Mr. Speaker, I listened intently through at least part of the speech of my friend, the hon. member for Souris--Moose Mountain. For a while I wondered which bill he was speaking to, species at risk or cruelty to animals.
I want to point out to him and to the House that there has been a great deal of consultation on the bill. As a matter of fact there has probably been more consultation than there has been with any bill of its kind in past history, and particularly for the section we are speaking to, aboriginal peoples, who are the people who stand to benefit their country the most through the implementation of the bill. They are the people on the land, the people who are very directly affected. I can tell my hon. friend that I certainly will not forget the farmers, but I have to pay great respect to the aboriginal peoples of this land.
I should point out that in the bill it is the first time ever that aboriginal traditional knowledge is part of the decision making process. This has never happened before in the history of Canada. This is the first time. To me, that is very significant. As imperfect as some of my colleagues feel the bill is, we have made breakthroughs.
I also want to point out that a review is built into the legislation so that after the bill is passed, four years from now we are obliged to take a look at it again. There is a review process built right in so that the committee can review it. We can then determine what we have done right and what we have done wrong, because the actual nature of the bill is a breakthrough in itself. It is an attempt to bring about a departure from traditional kinds of legislation that are what we might describe as command and control. The Americans tried that. They passed legislation on species at risk or endangered species and it has not worked well. It is so deeply flawed that much of the budget for the preservation of species is going to litigation.
My minister wants this legislation to actually assist with the rehabilitation of species at risk, the identification of species at risk, and it will depend to a very large extent on the information obtained from aboriginal peoples in this country who will be able to deliver their traditional knowledge, which for the first time in the history of Canada can be brought to bear on the determination of species at risk.
The process has had intense involvement by representatives of Canada's aboriginal people in the development of the bill and has become a formal process through the working group on species at risk. This group has provided advice to the Canadian Wildlife Service, the Parks Canada Agency and Fisheries and Oceans Canada for a number of years already, and the advice, I must say, is invaluable. We are ensuring that it will continue in a formal way. It must. Ensuring that this formality exists is an enormous step forward. We are recognizing and putting into law the importance of the relationship of aboriginal people to land and wildlife. It is formal recognition and acknowledgement, a formal partnership. It is workable and valuable to all parties.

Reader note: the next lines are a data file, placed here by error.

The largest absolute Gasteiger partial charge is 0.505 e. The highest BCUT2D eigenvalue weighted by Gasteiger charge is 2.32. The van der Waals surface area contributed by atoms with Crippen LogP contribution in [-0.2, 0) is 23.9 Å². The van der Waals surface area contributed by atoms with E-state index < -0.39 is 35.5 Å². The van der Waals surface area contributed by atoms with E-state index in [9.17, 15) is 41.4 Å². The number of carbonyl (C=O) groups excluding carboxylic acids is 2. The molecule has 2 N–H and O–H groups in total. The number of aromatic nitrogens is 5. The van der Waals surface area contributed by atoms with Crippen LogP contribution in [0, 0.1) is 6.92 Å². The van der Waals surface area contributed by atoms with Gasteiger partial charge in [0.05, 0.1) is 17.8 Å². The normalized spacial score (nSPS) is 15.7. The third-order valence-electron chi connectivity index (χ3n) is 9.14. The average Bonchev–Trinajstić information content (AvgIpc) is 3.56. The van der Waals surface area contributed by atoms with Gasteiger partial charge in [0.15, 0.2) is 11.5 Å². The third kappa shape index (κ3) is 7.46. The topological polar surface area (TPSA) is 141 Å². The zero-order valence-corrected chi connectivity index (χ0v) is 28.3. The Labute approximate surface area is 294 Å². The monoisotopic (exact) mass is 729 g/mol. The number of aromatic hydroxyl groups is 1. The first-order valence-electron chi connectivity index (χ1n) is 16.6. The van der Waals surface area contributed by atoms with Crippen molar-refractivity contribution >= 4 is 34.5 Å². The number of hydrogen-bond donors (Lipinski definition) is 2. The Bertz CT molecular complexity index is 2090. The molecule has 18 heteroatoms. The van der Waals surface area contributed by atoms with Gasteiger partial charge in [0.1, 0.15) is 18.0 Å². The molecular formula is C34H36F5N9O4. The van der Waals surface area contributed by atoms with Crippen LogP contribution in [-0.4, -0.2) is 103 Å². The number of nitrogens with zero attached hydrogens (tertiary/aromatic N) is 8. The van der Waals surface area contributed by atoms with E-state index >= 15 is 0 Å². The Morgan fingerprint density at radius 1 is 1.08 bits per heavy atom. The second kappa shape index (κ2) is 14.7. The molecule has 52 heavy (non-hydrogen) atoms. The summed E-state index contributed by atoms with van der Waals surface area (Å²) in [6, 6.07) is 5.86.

With this process and this legislation, with the incorporation of traditional aboriginal knowledge into the assessment and recovery of species, we are indeed moving forward. We have been saying for nearly nine years that we all share the responsibility for protecting wildlife. Perhaps no one group typifies a commitment to that responsibility more than Canada's aboriginal people. Our partnerships with aboriginal peoples have set the example for partnerships we have worked hard to foster with others: with landowners, with farmers, with fishermen, with conservation groups and with those in the resource sector.
We have established that nature and wildlife are an integral part of Canadian identity. This means that everyone in Canada has to take part in the success of this act. It deserves the support of everyone. I listened to my friend from Souris--Moose Mountain talk about farmers and people in the country, but he also quite rightly mentioned that the great majority of our citizens are urban. People in urban Canada have an equal responsibility for the protection of species, perhaps in the main because most of the species at risk are aquatic in nature. They are in the water. They are not on land at all. Therefore, when water such as the Great Lakes is degraded it means that those species at risk are continually put in danger.
With the bill, then, urban people will be able to join hands with rural Canada, with the very important input of aboriginal people, and hopefully, while it is perhaps not perfect, we can make this a bill that will raise the consciousness of all Canadians so that we can all move forward together and actually accomplish something that other parts of the world to date have not been able accomplish.
I enthusiastically endorse the bill. I also recognize that we can go back and look at it in years to come and ask what we did right and what we can correct, change and make better. In that spirit, I endorse Bill C-5 and would like to see it passed as soon as possible.